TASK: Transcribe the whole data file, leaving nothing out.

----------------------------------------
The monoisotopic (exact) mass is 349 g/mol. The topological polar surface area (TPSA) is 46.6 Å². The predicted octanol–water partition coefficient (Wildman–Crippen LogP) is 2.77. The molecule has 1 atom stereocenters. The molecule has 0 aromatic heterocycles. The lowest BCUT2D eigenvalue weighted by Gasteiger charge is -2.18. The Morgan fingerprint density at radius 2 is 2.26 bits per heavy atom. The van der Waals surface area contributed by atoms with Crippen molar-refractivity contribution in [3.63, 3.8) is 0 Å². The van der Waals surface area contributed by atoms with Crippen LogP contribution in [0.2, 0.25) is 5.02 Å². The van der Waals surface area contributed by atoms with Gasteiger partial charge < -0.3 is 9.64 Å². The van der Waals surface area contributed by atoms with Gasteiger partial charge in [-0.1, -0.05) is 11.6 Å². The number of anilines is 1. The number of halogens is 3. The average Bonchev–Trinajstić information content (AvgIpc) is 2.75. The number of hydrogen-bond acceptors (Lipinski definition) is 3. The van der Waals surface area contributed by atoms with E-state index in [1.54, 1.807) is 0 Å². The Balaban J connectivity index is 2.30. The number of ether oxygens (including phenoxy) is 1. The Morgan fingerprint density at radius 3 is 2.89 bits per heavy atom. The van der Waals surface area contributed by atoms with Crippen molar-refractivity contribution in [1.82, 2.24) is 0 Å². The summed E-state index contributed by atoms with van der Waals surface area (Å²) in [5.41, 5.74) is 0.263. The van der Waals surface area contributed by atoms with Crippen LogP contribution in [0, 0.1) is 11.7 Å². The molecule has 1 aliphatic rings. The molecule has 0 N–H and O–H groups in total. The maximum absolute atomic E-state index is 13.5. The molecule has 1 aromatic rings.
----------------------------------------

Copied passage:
The monoisotopic (exact) mass is 349 g/mol. The topological polar surface area (TPSA) is 46.6 Å². The predicted octanol–water partition coefficient (Wildman–Crippen LogP) is 2.77. The molecule has 1 atom stereocenters. The molecule has 0 aromatic heterocycles. The lowest BCUT2D eigenvalue weighted by Gasteiger charge is -2.18. The Morgan fingerprint density at radius 2 is 2.26 bits per heavy atom. The van der Waals surface area contributed by atoms with Crippen molar-refractivity contribution in [3.63, 3.8) is 0 Å². The van der Waals surface area contributed by atoms with Crippen LogP contribution in [0.2, 0.25) is 5.02 Å². The van der Waals surface area contributed by atoms with Gasteiger partial charge < -0.3 is 9.64 Å². The van der Waals surface area contributed by atoms with Gasteiger partial charge in [-0.1, -0.05) is 11.6 Å². The number of anilines is 1. The number of halogens is 3. The average Bonchev–Trinajstić information content (AvgIpc) is 2.75. The number of hydrogen-bond acceptors (Lipinski definition) is 3. The van der Waals surface area contributed by atoms with E-state index in [1.54, 1.807) is 0 Å². The Balaban J connectivity index is 2.30. The number of ether oxygens (including phenoxy) is 1. The Morgan fingerprint density at radius 3 is 2.89 bits per heavy atom. The van der Waals surface area contributed by atoms with Crippen molar-refractivity contribution in [1.82, 2.24) is 0 Å². The summed E-state index contributed by atoms with van der Waals surface area (Å²) in [5.41, 5.74) is 0.263. The van der Waals surface area contributed by atoms with Crippen LogP contribution in [0, 0.1) is 11.7 Å². The molecule has 1 aliphatic rings. The molecule has 0 N–H and O–H groups in total. The maximum absolute atomic E-state index is 13.5. The molecule has 1 aromatic rings.